The 1968 vigil set an example for the collective power of those three factions—worker, student and faculty. Even before King died, members of the Local 77 labor union had collaborated with students to plan a demonstration. The unexpected tragedy only compounded those plans and wrapped up with the vigil came demands for Duke's President Knight to resign from his segregated country club, appoint a biracial committee to ensure fair treatment for all within the university and work toward a $1.60 minimum wage for university workers. On the quad, students ran the vigil like a factory, sitting in neat rows of fifty and mass-producing snacks. Many faculty members showed solidarity by supporting class boycotts or joining rallies.
Apparently pressured by alumni to give some sort of explanation for what was transpiring at Duke, Frank Ashmore, then vice president for institutional advancement, gave a speech to the Greensboro Alumni Association that was later published in the Chronicle.
“The group of students were in a frame of mind different from any seen before,” Ashmore reportedly said. “It was a mixture of guilt, depression, commitment and idealism.”
The silent vigil brought to light institutional issues and student-worker collaboration that would dictate the movements toward change to the present day.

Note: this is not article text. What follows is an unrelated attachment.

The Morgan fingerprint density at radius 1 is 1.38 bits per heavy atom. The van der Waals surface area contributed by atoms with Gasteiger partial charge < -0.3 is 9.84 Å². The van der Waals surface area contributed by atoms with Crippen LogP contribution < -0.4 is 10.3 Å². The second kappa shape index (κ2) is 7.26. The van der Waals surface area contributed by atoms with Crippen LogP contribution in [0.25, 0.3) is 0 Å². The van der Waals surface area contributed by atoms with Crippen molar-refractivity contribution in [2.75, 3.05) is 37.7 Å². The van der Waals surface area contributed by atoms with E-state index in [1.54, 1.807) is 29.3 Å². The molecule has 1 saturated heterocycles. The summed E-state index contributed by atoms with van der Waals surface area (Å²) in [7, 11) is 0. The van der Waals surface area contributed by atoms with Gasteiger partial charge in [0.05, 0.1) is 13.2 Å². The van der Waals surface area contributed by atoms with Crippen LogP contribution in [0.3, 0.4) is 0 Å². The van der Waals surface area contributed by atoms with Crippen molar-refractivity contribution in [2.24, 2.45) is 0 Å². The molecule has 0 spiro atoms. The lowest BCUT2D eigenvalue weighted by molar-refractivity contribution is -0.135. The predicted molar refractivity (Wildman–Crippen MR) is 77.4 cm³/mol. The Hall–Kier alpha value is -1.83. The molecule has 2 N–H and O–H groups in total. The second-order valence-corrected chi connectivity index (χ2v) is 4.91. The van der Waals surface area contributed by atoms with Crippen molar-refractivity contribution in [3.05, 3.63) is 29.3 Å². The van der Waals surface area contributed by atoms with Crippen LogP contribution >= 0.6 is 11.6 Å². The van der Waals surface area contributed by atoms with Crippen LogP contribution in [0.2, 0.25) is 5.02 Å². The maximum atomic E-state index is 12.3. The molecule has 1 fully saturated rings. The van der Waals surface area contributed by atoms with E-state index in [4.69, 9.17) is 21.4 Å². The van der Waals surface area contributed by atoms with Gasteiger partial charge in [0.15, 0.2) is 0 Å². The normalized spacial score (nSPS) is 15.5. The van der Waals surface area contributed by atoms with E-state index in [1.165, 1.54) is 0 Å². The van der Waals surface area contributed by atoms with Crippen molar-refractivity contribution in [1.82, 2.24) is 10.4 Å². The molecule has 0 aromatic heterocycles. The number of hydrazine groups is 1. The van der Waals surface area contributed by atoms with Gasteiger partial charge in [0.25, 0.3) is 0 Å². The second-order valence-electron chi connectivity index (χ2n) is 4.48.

“It ain’t over yet”
The most obvious antecedent to the 2016 Allen sit-in occurred not a year after the 1968 vigil. Known as the Allen “takeover,” the events of February 13, 1969 brought some of the same issues addressed in the vigil to a head and ended in violent fashion.
At 8 a.m., about 75 students from the Afro-American Society occupied the Allen Building and presented a list of thirteen demands, which included increasing black representation in the student body, setting up the department now known as African & African American Studies, ending mistreatment of black students by police and granting the occupying students total amnesty.
“We seized the building because we have been negotiating with the Duke administration and faculty concerning different issues that effect (sic) black students for 2 ½ years,” read a statement by the Afro-American Society after the sit-in began. “We have no meaningful results. We have exhausted all the so-called proper channels.”
The takeover ended ten hours later after police were summoned to the campus. Even after the 75 students had exited the building peacefully—chanting, “It ain’t over yet, baby!”—police unleashed tear gas on them and the crowd that had gathered near the main quad, much of which had gathered in solidarity with the students inside.